foreign policies for the first time, with joint efforts to
sustain Afghan democracy, defeat the Maoists in Nepal and

spread the culture and values of democracy throughout the
world. This reflects a cultural transformation that is
taking place here. America, viewed for decades as a Cold War
bogie man by suspicious leftist elites, is now increasingly
seen as India's natural strategic partner and a land of vast
opportunity and potential. Reflecting this new mood, the GOI
today is working hard to advance the Prime Minister's vision
of an Indo-Pak relationship disentangled from old territorial
disputes, despite the substantial irritant of alleged
Pakistan-based terrorism. Problems remain -- a vocal group
of Communist parliamentarians (whose support keeps the PM's
coalition in power) oppose some aspects of globalization,
free trade, and the US-India relationship, to include a joint
strategy on curbing Iran's WMD program. In addition, the UPA
government continues to manage an unwieldy and fractious
governing coalition even as it fends off challenges from the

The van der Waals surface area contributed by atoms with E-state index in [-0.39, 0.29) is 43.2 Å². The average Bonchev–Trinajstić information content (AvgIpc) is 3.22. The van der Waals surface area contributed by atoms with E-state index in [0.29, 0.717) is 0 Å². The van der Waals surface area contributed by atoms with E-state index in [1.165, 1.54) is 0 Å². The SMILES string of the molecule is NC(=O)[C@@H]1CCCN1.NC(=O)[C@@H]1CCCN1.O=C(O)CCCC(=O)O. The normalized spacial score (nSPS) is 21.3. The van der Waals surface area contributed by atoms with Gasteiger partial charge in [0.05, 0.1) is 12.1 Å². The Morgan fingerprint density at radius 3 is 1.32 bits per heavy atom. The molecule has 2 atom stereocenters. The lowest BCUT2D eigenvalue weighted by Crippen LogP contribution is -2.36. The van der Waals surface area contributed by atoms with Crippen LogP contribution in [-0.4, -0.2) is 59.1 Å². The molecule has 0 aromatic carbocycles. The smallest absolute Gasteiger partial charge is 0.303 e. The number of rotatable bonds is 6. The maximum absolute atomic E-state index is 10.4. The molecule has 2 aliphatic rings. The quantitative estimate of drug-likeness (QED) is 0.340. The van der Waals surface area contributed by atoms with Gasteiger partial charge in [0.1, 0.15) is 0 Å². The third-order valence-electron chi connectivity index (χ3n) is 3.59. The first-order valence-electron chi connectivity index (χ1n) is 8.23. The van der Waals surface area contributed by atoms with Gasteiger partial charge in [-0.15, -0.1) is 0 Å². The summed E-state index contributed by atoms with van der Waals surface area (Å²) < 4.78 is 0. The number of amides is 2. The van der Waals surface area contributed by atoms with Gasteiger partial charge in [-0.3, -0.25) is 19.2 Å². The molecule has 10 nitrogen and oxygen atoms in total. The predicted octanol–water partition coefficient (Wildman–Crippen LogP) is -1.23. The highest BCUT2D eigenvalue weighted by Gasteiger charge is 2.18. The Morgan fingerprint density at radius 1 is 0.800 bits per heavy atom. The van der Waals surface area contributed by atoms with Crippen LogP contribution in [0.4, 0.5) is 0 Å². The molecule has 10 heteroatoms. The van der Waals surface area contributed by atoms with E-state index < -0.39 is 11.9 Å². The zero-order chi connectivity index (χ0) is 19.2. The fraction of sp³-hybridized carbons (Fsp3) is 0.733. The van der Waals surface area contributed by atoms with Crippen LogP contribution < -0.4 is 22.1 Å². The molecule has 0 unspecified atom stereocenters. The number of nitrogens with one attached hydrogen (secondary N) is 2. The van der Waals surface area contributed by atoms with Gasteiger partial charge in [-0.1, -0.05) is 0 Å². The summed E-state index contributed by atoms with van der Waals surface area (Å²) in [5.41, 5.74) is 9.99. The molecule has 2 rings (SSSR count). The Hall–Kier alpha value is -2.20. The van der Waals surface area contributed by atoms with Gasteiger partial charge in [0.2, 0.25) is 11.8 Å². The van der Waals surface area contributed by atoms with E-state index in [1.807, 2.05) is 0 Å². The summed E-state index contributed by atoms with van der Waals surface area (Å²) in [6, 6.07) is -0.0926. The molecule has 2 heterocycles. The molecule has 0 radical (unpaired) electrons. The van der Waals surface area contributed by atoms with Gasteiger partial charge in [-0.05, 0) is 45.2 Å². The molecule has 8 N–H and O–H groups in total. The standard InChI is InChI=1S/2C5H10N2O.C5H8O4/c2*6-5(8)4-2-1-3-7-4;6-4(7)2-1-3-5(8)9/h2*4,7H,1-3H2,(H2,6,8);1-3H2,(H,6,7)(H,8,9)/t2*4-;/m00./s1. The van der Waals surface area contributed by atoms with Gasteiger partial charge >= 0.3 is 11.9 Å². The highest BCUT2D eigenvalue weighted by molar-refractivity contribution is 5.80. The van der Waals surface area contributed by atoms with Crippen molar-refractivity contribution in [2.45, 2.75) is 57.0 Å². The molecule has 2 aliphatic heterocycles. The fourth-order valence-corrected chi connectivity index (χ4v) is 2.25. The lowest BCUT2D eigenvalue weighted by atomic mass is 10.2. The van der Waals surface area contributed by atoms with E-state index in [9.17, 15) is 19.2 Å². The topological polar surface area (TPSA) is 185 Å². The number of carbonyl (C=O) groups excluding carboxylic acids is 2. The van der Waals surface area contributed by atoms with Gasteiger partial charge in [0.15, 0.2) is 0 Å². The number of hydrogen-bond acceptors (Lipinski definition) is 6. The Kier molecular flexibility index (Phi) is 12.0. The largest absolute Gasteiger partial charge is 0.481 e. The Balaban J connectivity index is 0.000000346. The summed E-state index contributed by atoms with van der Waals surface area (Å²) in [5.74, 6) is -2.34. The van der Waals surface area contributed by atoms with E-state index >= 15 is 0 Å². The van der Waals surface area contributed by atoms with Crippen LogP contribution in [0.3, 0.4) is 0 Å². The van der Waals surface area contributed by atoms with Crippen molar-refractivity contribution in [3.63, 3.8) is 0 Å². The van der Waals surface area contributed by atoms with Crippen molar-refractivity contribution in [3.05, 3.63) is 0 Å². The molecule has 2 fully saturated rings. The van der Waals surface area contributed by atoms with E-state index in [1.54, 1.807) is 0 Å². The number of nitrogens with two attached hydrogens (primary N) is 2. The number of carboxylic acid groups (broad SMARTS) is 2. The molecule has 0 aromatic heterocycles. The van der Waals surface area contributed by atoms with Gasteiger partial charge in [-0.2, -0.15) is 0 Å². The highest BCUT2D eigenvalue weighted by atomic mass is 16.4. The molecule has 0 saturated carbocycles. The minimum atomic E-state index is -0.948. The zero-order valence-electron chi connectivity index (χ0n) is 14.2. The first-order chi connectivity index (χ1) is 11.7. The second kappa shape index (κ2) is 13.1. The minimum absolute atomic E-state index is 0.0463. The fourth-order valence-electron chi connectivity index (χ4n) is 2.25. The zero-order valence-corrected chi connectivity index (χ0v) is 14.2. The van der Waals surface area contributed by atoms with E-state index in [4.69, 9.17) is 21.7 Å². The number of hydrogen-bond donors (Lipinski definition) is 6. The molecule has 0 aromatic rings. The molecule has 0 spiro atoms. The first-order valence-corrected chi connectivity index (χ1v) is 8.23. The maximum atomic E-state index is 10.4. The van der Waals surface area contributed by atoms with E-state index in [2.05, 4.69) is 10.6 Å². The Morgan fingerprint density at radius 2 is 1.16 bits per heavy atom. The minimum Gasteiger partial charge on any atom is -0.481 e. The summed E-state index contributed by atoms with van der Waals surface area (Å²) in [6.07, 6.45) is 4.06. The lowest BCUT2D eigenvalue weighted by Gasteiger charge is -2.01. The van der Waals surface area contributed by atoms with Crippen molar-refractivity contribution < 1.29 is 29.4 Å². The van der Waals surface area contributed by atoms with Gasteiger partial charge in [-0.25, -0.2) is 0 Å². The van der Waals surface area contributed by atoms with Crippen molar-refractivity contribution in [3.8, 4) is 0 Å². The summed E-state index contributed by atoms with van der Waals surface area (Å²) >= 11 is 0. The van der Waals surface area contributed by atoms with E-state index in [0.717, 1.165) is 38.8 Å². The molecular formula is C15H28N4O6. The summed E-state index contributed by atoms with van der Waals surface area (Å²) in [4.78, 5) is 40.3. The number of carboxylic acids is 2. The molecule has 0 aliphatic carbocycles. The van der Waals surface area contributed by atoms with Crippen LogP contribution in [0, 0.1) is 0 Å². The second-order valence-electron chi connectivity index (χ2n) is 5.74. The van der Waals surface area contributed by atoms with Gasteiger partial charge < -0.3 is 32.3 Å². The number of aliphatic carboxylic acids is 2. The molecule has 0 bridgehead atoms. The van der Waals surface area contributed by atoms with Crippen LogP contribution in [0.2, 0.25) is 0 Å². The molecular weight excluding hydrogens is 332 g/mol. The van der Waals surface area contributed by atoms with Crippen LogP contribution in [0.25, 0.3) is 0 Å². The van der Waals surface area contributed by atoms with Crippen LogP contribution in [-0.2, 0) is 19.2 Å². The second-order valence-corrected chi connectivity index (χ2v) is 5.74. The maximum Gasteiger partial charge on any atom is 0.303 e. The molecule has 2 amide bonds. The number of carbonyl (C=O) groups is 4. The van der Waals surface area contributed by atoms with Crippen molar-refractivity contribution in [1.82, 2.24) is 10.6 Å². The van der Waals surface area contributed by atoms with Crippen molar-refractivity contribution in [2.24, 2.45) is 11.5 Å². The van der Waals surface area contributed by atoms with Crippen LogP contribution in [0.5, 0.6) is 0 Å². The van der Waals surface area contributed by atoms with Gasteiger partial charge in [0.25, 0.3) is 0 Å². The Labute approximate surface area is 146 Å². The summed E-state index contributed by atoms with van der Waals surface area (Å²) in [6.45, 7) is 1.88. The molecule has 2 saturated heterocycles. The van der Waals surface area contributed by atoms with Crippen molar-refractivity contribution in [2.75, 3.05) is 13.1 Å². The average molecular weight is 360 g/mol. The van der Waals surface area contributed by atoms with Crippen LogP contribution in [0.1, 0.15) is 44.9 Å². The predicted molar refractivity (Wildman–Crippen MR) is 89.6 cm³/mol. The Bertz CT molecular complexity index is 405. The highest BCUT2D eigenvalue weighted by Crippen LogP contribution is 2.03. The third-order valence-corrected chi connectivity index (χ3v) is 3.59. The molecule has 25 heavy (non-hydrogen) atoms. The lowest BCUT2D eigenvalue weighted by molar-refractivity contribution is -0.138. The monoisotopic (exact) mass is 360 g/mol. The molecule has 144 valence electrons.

BJP, Leftists, and regional parties. Your visit here can
serve to educate Indians about the opportunities for civil
nuclear cooperation. The common threat that the US and India
face from terrorism has given impetus for growing cooperation
on intelligence-sharing and cooperative counter-terrorism
efforts but this field has greater potential than we have yet

3. (SBU) Overall trend lines are very positive, and India is
a country experiencing newly found yet sustained dynamism
that has breathed hope into the lives of many of its
citizens. Your visit here can help address the concerns of
some Indians about the expanding relationship with the United
States even as you help us to educate others about the clear
benefits of partnership with the US and the opportunities in